A couple of months ago, director Mrityunjay Devvrat faced problems shooting his film The Bastard Child in Bengal when he had a run-in with the Federation of Cine Technicians and Workers of Eastern India. A few days back, the Indian Motion Picture Producers Association objected to the use of word ‘bastard’ in its title. “What has been reported is just a miniscule percentage of the problems we have gone through while making this film,” says Devvrat, “There have been monetary issues, and even today, we’re facing a huge budgetary deficit when it comes to marketing and promoting the film.”
But at the end of it all, the filmmaker feels it was all well-worth it. “Anything is worth it if you can make your dream come true and for me, making this film has been a dream,” he says. This is the first feature film for Devvrat, who for all these years, has been concentrating on television commercials. And for his first feature film, he chose to take up the topic of the birth of Bangladesh in 1971 and the genocide that took place there. The filmmaker, who spent a couple of his growing up years in the country, says it’s a small token of his affection for the place where he took his first steps. And even though he shifted base to India later, the history of the place continued to fascinate him.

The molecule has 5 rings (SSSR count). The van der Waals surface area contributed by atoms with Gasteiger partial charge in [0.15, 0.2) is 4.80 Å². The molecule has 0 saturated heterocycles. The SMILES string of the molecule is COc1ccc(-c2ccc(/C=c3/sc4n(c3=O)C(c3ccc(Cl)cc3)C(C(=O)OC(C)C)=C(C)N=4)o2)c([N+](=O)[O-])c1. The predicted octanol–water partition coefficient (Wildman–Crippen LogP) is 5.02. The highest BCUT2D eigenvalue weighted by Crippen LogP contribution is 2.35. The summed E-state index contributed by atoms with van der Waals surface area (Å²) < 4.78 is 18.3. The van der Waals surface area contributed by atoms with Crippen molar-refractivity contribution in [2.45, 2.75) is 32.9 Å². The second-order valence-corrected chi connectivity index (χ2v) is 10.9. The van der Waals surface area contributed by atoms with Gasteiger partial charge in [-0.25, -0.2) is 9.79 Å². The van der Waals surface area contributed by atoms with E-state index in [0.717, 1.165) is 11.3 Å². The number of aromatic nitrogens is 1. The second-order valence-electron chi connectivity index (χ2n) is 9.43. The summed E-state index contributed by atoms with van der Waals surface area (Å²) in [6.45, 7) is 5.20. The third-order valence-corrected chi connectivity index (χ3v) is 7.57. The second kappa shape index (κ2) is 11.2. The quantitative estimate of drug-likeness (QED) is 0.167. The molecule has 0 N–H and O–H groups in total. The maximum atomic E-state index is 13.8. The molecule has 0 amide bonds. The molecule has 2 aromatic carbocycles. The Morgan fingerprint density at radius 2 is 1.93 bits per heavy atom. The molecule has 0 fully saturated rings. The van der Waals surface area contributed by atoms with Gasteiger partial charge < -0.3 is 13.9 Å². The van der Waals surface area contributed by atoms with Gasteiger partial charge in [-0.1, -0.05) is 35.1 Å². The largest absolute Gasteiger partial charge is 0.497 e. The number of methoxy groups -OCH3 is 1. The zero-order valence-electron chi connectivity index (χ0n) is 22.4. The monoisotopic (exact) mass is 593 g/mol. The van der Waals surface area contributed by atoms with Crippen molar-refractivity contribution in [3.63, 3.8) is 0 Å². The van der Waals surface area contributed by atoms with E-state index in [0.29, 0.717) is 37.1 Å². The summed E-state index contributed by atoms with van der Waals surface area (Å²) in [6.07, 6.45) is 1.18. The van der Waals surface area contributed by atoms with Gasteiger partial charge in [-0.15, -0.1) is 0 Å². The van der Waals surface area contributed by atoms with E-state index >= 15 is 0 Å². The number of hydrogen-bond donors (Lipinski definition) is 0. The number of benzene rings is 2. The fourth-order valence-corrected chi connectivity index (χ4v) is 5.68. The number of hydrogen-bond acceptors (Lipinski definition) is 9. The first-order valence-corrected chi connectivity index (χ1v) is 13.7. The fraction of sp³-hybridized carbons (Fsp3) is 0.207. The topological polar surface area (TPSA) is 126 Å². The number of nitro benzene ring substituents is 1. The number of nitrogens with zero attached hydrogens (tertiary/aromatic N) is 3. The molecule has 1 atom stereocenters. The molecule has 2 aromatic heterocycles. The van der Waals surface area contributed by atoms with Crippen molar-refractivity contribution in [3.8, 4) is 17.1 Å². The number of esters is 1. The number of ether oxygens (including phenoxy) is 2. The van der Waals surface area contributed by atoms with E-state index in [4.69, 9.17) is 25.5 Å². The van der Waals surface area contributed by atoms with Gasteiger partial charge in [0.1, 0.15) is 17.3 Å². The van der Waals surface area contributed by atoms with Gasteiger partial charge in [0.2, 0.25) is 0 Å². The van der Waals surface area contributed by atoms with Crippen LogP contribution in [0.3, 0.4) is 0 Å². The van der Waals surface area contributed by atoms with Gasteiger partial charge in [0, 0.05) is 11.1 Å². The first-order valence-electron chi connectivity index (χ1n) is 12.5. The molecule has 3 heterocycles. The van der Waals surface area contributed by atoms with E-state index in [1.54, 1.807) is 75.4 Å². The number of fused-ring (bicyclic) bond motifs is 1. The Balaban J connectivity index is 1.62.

After a lot of research — which included speaking to journalists, war veterans, refugees and friends, and acquiring and pouring over books that had been banned — Devvrat was ready with a script. “The film is about Bengalis and their struggle to gain their rights,” he says. It has its share of violence, rapes and more, but Devvrat assures us that it’s all aesthetically shot. The filmmaker believes this is a story that needs to be told. “We don’t give a thought to the many Bangladeshis we see in the country, rich or poor. We take it for granted that they are here for a better life as we feel our country is superior to theirs, but we don’t realise what they have gone through,” he adds.
While Devvrat says he has no control over who comes to watch his film, he has a small request. “I want to urge people, who may not want to see my film, to spare some money and get a ticket for any Bangladeshi they know. It’s a fascinating piece of history which has deluded the world for too long,” he adds.
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